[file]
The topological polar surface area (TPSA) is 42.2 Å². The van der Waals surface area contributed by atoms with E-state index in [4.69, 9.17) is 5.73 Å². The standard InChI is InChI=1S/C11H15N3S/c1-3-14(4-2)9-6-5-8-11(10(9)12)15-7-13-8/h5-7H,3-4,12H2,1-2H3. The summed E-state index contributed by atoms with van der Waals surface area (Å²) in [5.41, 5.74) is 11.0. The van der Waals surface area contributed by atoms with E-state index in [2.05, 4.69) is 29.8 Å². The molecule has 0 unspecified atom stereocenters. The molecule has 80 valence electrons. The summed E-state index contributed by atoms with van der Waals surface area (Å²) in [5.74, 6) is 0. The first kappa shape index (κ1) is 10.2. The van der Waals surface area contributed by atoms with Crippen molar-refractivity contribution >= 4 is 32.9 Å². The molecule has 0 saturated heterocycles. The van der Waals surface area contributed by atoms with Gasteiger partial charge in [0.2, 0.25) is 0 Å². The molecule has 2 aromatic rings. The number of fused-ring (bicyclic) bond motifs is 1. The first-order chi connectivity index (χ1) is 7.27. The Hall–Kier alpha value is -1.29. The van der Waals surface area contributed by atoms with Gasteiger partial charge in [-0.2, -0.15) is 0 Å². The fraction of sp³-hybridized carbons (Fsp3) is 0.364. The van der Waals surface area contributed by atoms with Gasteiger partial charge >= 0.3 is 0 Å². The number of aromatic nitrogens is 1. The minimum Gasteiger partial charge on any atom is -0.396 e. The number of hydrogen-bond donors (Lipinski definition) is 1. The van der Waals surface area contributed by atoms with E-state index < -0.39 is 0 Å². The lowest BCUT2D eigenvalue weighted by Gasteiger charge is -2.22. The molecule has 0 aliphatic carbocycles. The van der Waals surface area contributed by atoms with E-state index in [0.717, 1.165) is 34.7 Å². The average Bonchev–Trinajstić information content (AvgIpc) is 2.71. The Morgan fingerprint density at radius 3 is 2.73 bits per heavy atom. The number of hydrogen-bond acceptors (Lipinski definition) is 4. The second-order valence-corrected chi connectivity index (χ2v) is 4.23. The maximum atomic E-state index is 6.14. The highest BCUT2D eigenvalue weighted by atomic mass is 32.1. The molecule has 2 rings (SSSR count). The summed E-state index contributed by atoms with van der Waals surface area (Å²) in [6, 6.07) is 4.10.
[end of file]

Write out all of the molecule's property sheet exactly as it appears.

The topological polar surface area (TPSA) is 42.2 Å². The van der Waals surface area contributed by atoms with E-state index in [4.69, 9.17) is 5.73 Å². The standard InChI is InChI=1S/C11H15N3S/c1-3-14(4-2)9-6-5-8-11(10(9)12)15-7-13-8/h5-7H,3-4,12H2,1-2H3. The summed E-state index contributed by atoms with van der Waals surface area (Å²) in [5.41, 5.74) is 11.0. The van der Waals surface area contributed by atoms with E-state index in [2.05, 4.69) is 29.8 Å². The molecule has 0 unspecified atom stereocenters. The molecule has 80 valence electrons. The summed E-state index contributed by atoms with van der Waals surface area (Å²) in [5.74, 6) is 0. The first kappa shape index (κ1) is 10.2. The van der Waals surface area contributed by atoms with Crippen molar-refractivity contribution >= 4 is 32.9 Å². The molecule has 0 saturated heterocycles. The van der Waals surface area contributed by atoms with Gasteiger partial charge in [0.2, 0.25) is 0 Å². The molecule has 2 aromatic rings. The number of fused-ring (bicyclic) bond motifs is 1. The first-order chi connectivity index (χ1) is 7.27. The Hall–Kier alpha value is -1.29. The van der Waals surface area contributed by atoms with Gasteiger partial charge in [-0.2, -0.15) is 0 Å². The fraction of sp³-hybridized carbons (Fsp3) is 0.364. The van der Waals surface area contributed by atoms with Gasteiger partial charge >= 0.3 is 0 Å². The number of aromatic nitrogens is 1. The minimum Gasteiger partial charge on any atom is -0.396 e. The number of hydrogen-bond donors (Lipinski definition) is 1. The van der Waals surface area contributed by atoms with E-state index < -0.39 is 0 Å². The lowest BCUT2D eigenvalue weighted by Gasteiger charge is -2.22. The molecule has 0 aliphatic carbocycles. The van der Waals surface area contributed by atoms with E-state index in [0.717, 1.165) is 34.7 Å². The average Bonchev–Trinajstić information content (AvgIpc) is 2.71. The Morgan fingerprint density at radius 3 is 2.73 bits per heavy atom. The number of hydrogen-bond acceptors (Lipinski definition) is 4. The second-order valence-corrected chi connectivity index (χ2v) is 4.23. The maximum atomic E-state index is 6.14. The highest BCUT2D eigenvalue weighted by atomic mass is 32.1. The molecule has 2 rings (SSSR count). The summed E-state index contributed by atoms with van der Waals surface area (Å²) in [6, 6.07) is 4.10.